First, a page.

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For Annapolis Maritime Museum, a giant step across the creek

With the flourish of a pen, Annapolis Maritime Museum took a giant step into the future. From two-thirds of an acre — its Eastport campus on Back Creek — the 26-year-old environmental education center grew to almost 13 acres.     Like a small snake swallowing an elephant, the Museum made the ambitious expansion in a single bite. That bite is the Ellen Moyer Nature Park.

The Patuxents used to live here; some still do

How hard is it to prove a hunch?     It took 75 holes a foot deep by a foot wide followed by five three-by-five-foot excavation pits dug with exacting symmetry in the unyielding earth to document the late naturalist Mitzi Poole’s suspicion. Her girlhood swimming hole on Battle Creek might, she believed, be a Native American site.

Enroll in the Calvert County Citizens Academy

Who knew back in high school civics class that you’ve got to know how government works to make government work for you? Now’s your chance to re-learn how government works as an inaugural student in the Calvert County Government Citizens Academy.

Study your ballot at www.vote411.org

Who’s on your ballot?     This year’s contentious top-line race has obscured who’s who — and who stands for what — in the down-ticket races. Yet from local government on up, the winners in these elections have far more immediate say on how we live our daily lives.

Maryland ghost-chasers shed light on hauntings

The modern ghost hunter, also called a paranormal investigator, has many tools to help detect a spirit. These include infrared cameras, electromagnetic field detectors, thermometers, recorders and spirit boxes.     However, common sense and your senses remain your greatest tool.     “In most cases, smells, cold spots or seeing and hearing things are the first signs of paranormal activity,” reports Bill Hartley, founder and lead investigator of the Greater Maryland Paranormal Society.

The judges’ rule: Don’t overcook — or overwhelm — the oyster

On an ideal October weekend, up to 20,000 people thronged the 50th anniversary St. Mary’s Country fairgrounds for the U.S. Oyster Festival, sponsored by the Rotary Club of Lexington Park. Festival-goers stood in long lines to gobble oysters raw and steamed and — if they were lucky — to sample the inventive recipes competing in the National Oyster Cook-off.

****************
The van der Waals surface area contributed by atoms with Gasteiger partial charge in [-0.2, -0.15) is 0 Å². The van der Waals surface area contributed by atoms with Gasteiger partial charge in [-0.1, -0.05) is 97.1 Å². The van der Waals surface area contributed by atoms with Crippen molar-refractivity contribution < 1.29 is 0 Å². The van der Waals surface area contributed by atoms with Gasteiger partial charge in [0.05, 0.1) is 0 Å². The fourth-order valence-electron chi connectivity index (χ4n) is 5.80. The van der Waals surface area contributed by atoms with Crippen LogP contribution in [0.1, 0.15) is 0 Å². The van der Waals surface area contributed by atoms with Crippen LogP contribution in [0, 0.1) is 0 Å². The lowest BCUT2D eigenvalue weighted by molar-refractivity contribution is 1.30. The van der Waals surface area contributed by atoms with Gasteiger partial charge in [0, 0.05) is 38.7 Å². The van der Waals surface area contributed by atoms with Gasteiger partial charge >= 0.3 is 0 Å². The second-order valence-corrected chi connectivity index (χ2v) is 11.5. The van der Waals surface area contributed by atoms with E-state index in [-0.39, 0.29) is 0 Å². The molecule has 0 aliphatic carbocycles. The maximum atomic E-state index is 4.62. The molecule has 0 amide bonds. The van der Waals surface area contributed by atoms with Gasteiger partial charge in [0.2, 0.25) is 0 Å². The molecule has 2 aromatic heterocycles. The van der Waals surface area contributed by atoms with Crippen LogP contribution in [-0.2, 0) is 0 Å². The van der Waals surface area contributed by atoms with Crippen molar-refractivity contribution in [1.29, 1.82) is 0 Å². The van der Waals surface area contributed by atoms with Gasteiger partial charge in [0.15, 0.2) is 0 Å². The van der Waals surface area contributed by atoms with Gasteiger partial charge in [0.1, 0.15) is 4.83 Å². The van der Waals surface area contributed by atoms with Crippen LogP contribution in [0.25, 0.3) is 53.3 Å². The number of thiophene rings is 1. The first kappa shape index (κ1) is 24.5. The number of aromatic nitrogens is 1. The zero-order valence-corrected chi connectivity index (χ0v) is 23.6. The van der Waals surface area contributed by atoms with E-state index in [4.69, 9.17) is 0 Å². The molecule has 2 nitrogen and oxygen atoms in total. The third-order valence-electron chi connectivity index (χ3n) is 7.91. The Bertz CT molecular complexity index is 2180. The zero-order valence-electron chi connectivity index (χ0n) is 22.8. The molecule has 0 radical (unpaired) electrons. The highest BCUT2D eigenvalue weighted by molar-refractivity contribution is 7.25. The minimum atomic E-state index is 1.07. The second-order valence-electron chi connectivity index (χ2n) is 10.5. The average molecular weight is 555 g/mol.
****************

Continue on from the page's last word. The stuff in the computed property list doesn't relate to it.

Award-winning cakes are this third-grade teacher’s sideline

When Terry Tuttle went back to school, his third-graders at Shady Side Elementary had to settle for map studies instead of cake frosting.     Tuttle’s cake work begins after the kids run free at 3:40pm. Then, after his own children are settled into their after-school routine in his Churchton home, he creates masterpieces out of batter and frosting.     Today’s creation is a four-layer Italian buttercream with amaretto and almond flavoring.

Every half-shell you save makes a home for 10 baby oysters

Oysters don’t like to live alone. “They are very social,” says Oyster Recovery Partnership executive director Stephan Abel.     They also like to be close to their families. Oysters grow up together, indeed bonded together, on reefs constructed by generations before them. With the destruction of reefs through centuries of all-out harvesting, new generations of oysters depend on us to supply new reefs of old shell for them to grow on.

For $1,000, maybe you should try

Could you write a play? It’s a tough job, as you’ve got to create plot, characters and conflict. Tougher still, you’ve got to do it all in dialogue.     Would winning a $1,000 cash prize make the challenge any easier?

Beekeepers political activism rewarded

Buzzing through the halls of the Maryland Statehouse during the 2016 legislative session were some distinctive lobbyists: beekeepers, dressed in full regalia, advocating for a Maryland ban on home use of bee-killing neonicotinoid pesticides.